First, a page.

Dark Light


Look Ma, the camera is on camera! Here is a test image of the field monitor with the cctv camera I got for my works in the PYT show. It seems that surveillance or CCTV cameras generally fall into two lots – covert/hidden cameras vs OBVIOUS CAMERAS (because sometimes knowing you’re being watched is all you need, and the actual watching is less important for the purpose of ‘surveillance’).

Sim Lim Tower has a load of fake CCTV cameras mixed up with their real CCTV cameras. There are even ones with motion detection with cameras that follow you when you move.

At the 24hr Mustafa Centre there are pallets full of these $5 fake realistic cameras which look just like the real shells and even have a little red LED “activation light” for realism. (In my house I sometimes get mixed up between my collection of REAL CCTVs cameras and the fake CCTVs… I mean, the manufacturers who are producing the plastic shells for CCTV camera housings must be doing a great sideline in these… maybe it is even their mainline….)

But I wanted to find a working camera that was a patently obvious CCTV camera. At first I searched for anything from high end blackmagic studio cameras (out of budget) to even regular consumer webcams (logitech has some pretty decent ones) and the choices seemed honestly bewildering. Eventually I decided on this China-made Vanxse CCTV Camera with varifocal lenses because to me it looked like the most “generic” CCTV camera.

True enough, on the week of the setup I saw this picture on social media (Yes I browse it once in a while although I don’t post anything personal on it) and I don’t even watch Netflix or Maniac (probably never will!!!!) but when I saw this picture I was like… I KNOW THAT CAMERA FROM SOMEWHERE…. because I’ve been staring at it the back end of this equipment very intently recently.

Ho ho ho! I think this here is affirmation that the equipment I have chosen will likely be visually recognised by general audiences as a surveillance camera!

It costs USD50 (About SGD66 from Amazon) and to get a HDMI output for it you just need a BNC Adaptor + Yellow composite video cable + standard composite AV to HDMI converter. Its quite a standard 1/3″ camera with a CS type lens mount so you can buy different lenses for it. The camera itself uses as Sony Effio-E Imaging Sensor / processor – “Effio” stands for “Enhanced Features and Fine Image Processor”. This Effio-E is supposed to be a Sony signal processor which is able to capture high resolution and good colour reproduction (as well as having a high signal-to-noise ratio).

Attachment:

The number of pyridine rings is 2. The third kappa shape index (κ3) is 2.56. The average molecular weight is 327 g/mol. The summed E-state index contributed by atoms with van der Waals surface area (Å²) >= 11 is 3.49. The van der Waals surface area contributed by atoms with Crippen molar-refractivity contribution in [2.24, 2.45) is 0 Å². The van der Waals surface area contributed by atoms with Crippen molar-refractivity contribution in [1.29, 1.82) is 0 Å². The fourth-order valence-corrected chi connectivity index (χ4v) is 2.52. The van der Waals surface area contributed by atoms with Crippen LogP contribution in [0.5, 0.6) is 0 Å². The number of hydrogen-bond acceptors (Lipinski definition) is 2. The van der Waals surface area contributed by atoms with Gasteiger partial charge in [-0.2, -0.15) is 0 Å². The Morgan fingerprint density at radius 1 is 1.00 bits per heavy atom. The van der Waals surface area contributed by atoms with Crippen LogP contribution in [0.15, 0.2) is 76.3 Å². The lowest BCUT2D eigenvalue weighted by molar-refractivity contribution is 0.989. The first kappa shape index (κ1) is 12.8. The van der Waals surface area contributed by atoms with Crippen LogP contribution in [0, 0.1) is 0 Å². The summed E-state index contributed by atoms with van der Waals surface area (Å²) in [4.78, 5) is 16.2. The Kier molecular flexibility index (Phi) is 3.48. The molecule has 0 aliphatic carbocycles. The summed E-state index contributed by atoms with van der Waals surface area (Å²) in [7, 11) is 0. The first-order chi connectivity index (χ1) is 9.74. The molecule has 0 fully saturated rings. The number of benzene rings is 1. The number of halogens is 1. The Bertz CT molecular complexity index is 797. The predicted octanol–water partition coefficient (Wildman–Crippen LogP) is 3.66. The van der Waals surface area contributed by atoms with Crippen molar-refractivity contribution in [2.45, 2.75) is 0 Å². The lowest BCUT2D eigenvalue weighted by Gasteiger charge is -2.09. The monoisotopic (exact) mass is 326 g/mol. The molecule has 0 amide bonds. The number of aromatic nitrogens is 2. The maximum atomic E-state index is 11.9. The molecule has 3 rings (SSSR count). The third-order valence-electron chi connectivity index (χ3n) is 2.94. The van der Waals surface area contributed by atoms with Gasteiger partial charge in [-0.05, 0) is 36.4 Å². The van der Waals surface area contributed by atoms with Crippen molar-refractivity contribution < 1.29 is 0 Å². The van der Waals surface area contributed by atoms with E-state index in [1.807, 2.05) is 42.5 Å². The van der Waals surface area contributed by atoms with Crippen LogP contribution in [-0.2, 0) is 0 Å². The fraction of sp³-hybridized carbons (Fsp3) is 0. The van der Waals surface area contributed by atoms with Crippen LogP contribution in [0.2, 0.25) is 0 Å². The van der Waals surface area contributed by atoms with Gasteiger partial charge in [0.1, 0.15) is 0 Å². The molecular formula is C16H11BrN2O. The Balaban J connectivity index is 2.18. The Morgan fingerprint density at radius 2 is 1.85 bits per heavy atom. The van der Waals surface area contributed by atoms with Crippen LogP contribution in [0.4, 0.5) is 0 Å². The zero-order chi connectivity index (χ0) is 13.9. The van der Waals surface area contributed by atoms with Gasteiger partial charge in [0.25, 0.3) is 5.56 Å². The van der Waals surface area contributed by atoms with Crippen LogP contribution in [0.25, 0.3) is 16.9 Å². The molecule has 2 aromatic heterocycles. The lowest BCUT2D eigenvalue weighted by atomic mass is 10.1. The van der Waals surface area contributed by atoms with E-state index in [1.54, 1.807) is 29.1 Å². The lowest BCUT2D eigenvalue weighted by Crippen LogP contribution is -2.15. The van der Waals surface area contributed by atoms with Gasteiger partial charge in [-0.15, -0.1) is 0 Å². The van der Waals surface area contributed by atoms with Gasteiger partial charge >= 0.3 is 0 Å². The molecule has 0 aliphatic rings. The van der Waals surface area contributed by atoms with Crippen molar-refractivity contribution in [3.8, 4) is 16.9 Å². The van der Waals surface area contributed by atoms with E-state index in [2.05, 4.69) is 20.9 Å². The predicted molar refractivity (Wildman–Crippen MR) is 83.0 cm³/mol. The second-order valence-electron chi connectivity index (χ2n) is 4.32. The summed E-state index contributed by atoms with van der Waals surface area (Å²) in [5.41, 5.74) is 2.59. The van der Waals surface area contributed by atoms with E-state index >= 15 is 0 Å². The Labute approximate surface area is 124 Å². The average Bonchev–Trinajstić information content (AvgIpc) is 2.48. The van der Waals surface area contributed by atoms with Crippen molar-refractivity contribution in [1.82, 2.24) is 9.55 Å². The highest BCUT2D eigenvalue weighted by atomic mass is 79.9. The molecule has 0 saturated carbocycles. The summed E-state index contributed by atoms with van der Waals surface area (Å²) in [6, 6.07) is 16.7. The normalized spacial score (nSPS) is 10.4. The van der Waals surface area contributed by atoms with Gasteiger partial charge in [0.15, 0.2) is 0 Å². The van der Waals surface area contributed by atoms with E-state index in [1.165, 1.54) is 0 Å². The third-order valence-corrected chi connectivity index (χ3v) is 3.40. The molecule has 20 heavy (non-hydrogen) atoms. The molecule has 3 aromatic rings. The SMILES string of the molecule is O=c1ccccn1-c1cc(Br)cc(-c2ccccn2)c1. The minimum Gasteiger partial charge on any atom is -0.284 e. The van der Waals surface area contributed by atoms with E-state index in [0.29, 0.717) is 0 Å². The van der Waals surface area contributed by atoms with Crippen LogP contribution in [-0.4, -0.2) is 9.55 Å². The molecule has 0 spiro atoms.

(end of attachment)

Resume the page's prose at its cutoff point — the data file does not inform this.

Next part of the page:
When I bought the camera I realised it required a BNC connector (Bayonet Neill–Concelman connector), which can be cheaply bought so you can get the AV video output. Based on the design of the camera’s ports at the back, there is actually very little space left to execute the quarter turn required to lock the BNC coupling nut, and when you are trying to plug in your generic 12V adaptor then you really need to squeeze everything in together much harder than you would imagine. I was reading that the BNC connector was used in many early computer networks (eg ARCnet) and that there were also specialist tools devised for inserting these tough nuts in very small spaces – they often appeared on tightly packed boards which left no space for fat human fingers to turn the coupling nut on the connector.

RCA is an analog format so the final image when converted to a digital HDMI signal with the HDMI converter the video image will still tend to be grainy visually. Since I am producing images of landscape through these feeds, I’m actually okay with the grain as it lends to the overall visual effect.



Furthermore getting a cctv camera means its also produces good images in “total darkness” especially when combined with infrared lights that are completely invisible to the human eye!

What am I building with all this?

A terrifying closed circuit contraption! (There are other cameras in the work too!) Come and see it in person! Soil works was produced for the President’s Young Talents 2018 show and is on now until 27 Jan 2019.

8Q @ Singapore Art Museum
8 Queen St, Singapore 188535
Gallery 3.12 (Level 3)
4 Oct 2018 – 27 Jan 2019

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